I believe in the strength and power of words to change lives. Undoubtedly you would agree. And it is plainly evident in our path of discipleship. From fervent testimonies shared in houses of worship to profound and revelatory counsel from prophets during General Conference to the peace and comfort taken from reading holy scripture — all bring us hope and understanding. A strong theme in the Book of Mormon is the keeping and preserving of records. One example that continues to give me pause begins in the book of Omni. Mosiah, when he found a separate group of people in the land of Zarahemla, marveled at the corruption of their language because they had brought no records with them. But even more tragic, “they denied the being of their Creator” (Omni 1:17). Though both groups had ventured forth from a similar land and originally shared a language, those people failed to bring their written words and scriptures, consequently losing the clarity and structure of their language and sadly losing their relationship to God.

Not long after, King Benjamin causes his sons to “be taught in all the language of [their] fathers, that thereby they might become men of understanding; and that they might know concerning the prophecies which had been spoken by the mouths of their fathers, which were delivered them by the hand of the Lord…that [they] might read and understand of His mysteries” (Mosiah 1:2, 5). The words of King Benjamin are as beautiful and powerful and moving today as they were when he first spoke them.

Great teachers inspire us as do great words. Because we are always in a state of learning, forgetting and learning again, our need for great words and teachers is perennial. I like an expression of Mary Oliver: “If you say if right, it helps the heart to bear it.” And lastly, here is piece of poetry in tribute to Mr. Harris and the many fine teachers we look to.


I loved my chair — next to the window,
which was there if I needed it.
I loved the odd, crabbed hush in the room
as we slumped and settled in our seats.
I loved the quiet shift that happened — how the air brightened, expanded,
began to hum — as you slipped in,
wild hair and rumpled sweater,
scribbling numbers on the board.
I loved how I hated numbers, had always
hated them, would continue to hate them
until I saw them sprout from your hands.

I loved the silence that slowly fell
as we tried to figure out the path
you were laying down, the tangle of truths through which we must weave
to the heart of whatever mystery
you would reveal to us that day,
like a half-moon we might never see
unless we looked up.

— Joyce Sidman in “What the Heart Knows: Chants, Charms & Blessings”

About Becca Hyde

Becca Hyde began a career as children's librarian right after graduating college. She was also a grade school teacher for a couple of years simultaneously. After many years of choosing to stay home with her children, she is back working at Marshall Public Library as the Early childhood Librarian. Which is a delight! Becca also continues to be choir accompanist at Pocatello High School. She lives on a hillside with her husband, Joe, children and several wandering herds of deer and a moose or two.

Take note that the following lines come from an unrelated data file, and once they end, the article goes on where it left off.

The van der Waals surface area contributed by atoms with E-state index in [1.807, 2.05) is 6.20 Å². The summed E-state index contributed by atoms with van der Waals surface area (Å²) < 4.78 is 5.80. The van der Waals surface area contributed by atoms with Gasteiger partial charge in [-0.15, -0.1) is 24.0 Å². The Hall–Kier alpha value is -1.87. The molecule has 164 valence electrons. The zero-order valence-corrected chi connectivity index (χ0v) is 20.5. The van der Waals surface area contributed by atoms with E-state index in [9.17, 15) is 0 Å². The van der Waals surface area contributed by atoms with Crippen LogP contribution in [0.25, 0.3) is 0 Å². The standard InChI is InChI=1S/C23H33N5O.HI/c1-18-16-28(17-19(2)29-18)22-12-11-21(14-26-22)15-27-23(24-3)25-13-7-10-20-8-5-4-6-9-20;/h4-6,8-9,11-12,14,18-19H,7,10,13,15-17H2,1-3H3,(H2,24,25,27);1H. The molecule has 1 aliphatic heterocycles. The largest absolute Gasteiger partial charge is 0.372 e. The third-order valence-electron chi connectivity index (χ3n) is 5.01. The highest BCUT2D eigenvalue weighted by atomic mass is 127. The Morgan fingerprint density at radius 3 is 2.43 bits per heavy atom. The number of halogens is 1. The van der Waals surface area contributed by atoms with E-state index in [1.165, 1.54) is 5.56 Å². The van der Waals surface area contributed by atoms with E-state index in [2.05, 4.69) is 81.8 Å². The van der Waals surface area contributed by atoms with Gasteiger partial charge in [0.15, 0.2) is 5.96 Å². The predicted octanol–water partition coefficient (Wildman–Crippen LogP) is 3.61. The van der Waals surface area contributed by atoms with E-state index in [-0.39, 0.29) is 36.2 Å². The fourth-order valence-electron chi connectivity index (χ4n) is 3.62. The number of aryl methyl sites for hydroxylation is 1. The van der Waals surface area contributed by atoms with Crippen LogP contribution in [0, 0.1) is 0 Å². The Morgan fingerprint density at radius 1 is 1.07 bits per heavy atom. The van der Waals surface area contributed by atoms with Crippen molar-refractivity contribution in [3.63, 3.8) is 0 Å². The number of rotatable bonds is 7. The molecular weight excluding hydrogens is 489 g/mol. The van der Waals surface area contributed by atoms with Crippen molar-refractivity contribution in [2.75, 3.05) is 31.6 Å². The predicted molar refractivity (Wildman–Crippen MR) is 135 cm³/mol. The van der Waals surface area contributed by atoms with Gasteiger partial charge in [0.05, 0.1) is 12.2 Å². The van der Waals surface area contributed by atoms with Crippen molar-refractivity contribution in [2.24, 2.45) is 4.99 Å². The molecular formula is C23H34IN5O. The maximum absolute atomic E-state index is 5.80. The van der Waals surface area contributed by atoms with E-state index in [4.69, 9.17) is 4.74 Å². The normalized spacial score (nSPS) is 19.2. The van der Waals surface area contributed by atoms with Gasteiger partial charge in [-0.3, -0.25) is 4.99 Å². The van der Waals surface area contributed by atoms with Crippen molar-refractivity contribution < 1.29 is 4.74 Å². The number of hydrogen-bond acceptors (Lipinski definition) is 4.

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4 Responses to YA Corner: Great Teachers, Great Words

  1. Jonathan Langford says:

    A lot of emphasis gets placed these days on good teachers as being those who create opportunities for students to learn rather than simply lecturing or “telling” students, and rightly so. Yet gifted teachers also are effective users of language: storytellers, communicators, inspirational speakers. And often some of the most important things they do involve introducing their students to great language. Some of my most vivid memories from my elementary days are still of teachers who read to our class.

  2. Harlow says:

    I’ve been compiling a list of my reading, and it’s interesting to see how much of it started in things other people read to me. My sister and I used to beg our mother to read out of the Childcraft Encyclopedia, poems like “Pirate Dowdirk of Dundee,” “The Gingham Dog and the Calico Cat,” “Little Orphant Annie,” and the story of Abinadi from a book of Book of Mormon stories. There was also a story about an organ grinder with an invisible monkey. The red hardback had the front cover ripped off, and no title page, so I don’t know if I ever knew the title or author. I asked my sibs a few months ago, and even Dennis, with his remarkable store of stories, titles and authors, didn’t remember it.

    And I haven’t even mentioned Theodore Geisel and Theo. LeSieg and the Early Reader series (or whatever it was called) which my mother subscribed to and read to us.